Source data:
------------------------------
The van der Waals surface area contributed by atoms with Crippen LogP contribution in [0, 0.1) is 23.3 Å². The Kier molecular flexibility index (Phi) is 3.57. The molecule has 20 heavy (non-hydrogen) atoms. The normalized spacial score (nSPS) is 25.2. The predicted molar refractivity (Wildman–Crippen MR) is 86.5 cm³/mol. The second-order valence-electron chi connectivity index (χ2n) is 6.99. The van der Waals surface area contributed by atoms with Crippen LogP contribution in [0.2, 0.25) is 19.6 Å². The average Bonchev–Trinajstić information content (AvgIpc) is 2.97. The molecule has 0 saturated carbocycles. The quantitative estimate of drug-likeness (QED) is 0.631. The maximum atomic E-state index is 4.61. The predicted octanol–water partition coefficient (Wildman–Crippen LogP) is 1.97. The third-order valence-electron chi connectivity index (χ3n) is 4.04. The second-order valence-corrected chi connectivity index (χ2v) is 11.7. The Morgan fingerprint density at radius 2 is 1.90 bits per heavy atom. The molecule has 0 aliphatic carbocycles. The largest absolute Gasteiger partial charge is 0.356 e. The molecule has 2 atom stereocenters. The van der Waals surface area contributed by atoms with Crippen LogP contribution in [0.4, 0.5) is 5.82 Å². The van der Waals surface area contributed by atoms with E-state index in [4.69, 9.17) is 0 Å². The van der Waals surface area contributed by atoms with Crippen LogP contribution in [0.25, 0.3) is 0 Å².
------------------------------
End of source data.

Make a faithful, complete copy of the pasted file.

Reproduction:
The van der Waals surface area contributed by atoms with Crippen LogP contribution in [0, 0.1) is 23.3 Å². The Kier molecular flexibility index (Phi) is 3.57. The molecule has 20 heavy (non-hydrogen) atoms. The normalized spacial score (nSPS) is 25.2. The predicted molar refractivity (Wildman–Crippen MR) is 86.5 cm³/mol. The second-order valence-electron chi connectivity index (χ2n) is 6.99. The van der Waals surface area contributed by atoms with Crippen LogP contribution in [0.2, 0.25) is 19.6 Å². The average Bonchev–Trinajstić information content (AvgIpc) is 2.97. The molecule has 0 saturated carbocycles. The quantitative estimate of drug-likeness (QED) is 0.631. The maximum atomic E-state index is 4.61. The predicted octanol–water partition coefficient (Wildman–Crippen LogP) is 1.97. The third-order valence-electron chi connectivity index (χ3n) is 4.04. The second-order valence-corrected chi connectivity index (χ2v) is 11.7. The Morgan fingerprint density at radius 2 is 1.90 bits per heavy atom. The molecule has 0 aliphatic carbocycles. The largest absolute Gasteiger partial charge is 0.356 e. The molecule has 2 atom stereocenters. The van der Waals surface area contributed by atoms with Crippen LogP contribution in [0.4, 0.5) is 5.82 Å². The van der Waals surface area contributed by atoms with E-state index in [4.69, 9.17) is 0 Å². The van der Waals surface area contributed by atoms with Crippen LogP contribution in [0.25, 0.3) is 0 Å².